The Leap 100 October Poll – Climate: Politics
Corbyn fear mars post-election Leap 100 positivity
SAYING that Jeremy Corbyn is not a hot prospect for the UK’s fast-growing businesses would be an understatement. Nearly half (46 per cent) of The Leap 100 say they would consider emigrating if the Labour leader became Prime Minister. A third say his policies would “make life much harder for [my] company” and a further 16 per cent believe Corbyn’s influence could be harmful even if he never reaches Number 10.
That said, many aren’t terribly concerned – because they think it unlikely that Corbyn will ever become Prime Minister. And at the same time, a whopping 87 per cent are more confident about their company’s prospects since the General Election.
Indeed, government policies that have concerned many UK businesses are not much of a worry for The Leap 100. Only 7 per cent of respondents think the National Living Wage will have a significant impact on their firm’s growth. And with many businesses employing high-skilled workers, just under 80 per cent aren’t expecting the policy to have any impact at all, with several hailing it as good news.
Despite this, there are still areas the government needs to pay considerably more attention to. Recommendations ranged from improving Stem learning in schools to building runways at both Heathrow and Gatwick and supporting challenger banks. Reducing national insurance and business rates came high on many businesses’ lists. Government must act to counter “exorbitant office costs in London,” says Dan Kieran of Unbound. “Rental and living costs for our staff in London will cause massive problems, too. We will leave London eventually if costs do not reduce,” he added, echoing the concerns of others.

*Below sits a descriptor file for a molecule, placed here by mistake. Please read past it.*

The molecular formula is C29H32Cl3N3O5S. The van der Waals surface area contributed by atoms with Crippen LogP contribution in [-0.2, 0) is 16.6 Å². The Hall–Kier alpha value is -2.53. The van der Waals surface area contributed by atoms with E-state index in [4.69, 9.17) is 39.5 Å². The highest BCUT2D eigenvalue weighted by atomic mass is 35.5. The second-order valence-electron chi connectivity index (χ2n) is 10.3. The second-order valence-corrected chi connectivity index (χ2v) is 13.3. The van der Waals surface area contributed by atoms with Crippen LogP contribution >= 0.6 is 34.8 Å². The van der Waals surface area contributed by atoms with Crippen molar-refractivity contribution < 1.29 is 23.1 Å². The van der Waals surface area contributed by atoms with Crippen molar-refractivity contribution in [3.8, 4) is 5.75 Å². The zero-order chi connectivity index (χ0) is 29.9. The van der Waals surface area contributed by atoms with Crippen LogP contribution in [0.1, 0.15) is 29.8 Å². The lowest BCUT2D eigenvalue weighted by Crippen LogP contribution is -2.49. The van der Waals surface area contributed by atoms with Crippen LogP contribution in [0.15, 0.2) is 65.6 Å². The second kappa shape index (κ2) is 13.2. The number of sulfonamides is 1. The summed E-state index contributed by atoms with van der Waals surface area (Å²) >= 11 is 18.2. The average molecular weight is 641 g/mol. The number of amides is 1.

Several respondents also highlighted that there aren’t enough tax incentives for small businesses, and stressed the importance of SEIS and EIS tax breaks. One respondent said that he’d like to see government-backed funds targeting a wider range of sectors, along with increased support for companies looking to expand overseas.
With an EU referendum looming, several voiced their concern that Britain could leave the EU. The prospect of jeopardising the single market and freedom of movement was a worry. Ruzbeh Bacha of City Falcon stressed the importance of attracting “quality talent from outside the UK to keep skilled labour costs at reasonable levels. As a fintech company, we can’t compete against salaries offered by the big banks.”
Big business came up in other regards. A couple of respondents commented that the government needs to do more to get corporations to pay their fair share of tax. Jonathan Quin, founder and chief executive of World First, said that, while he feels there’s been a “significant improvement in the public’s perception of startups, scale ups and people doing business well… there’s a falling perception of big business, particularly around areas such as tax.” Almost half The Leap 100 think anti-business sentiment is rising.
Others commented on the lack of crossover between SMEs and the corporate world. George Mackintosh of TestPlant said that, despite great work being done to enable SMEs to sell their products and services to government, “it’s time the government took a stance on encouraging UK corporates to support UK SMEs. It’s uncomfortably difficult for SMEs in the UK to do business with our own corporates.”
This article first appeared in City A.M. on Friday 23 October 2015. You can view the full City AM article here.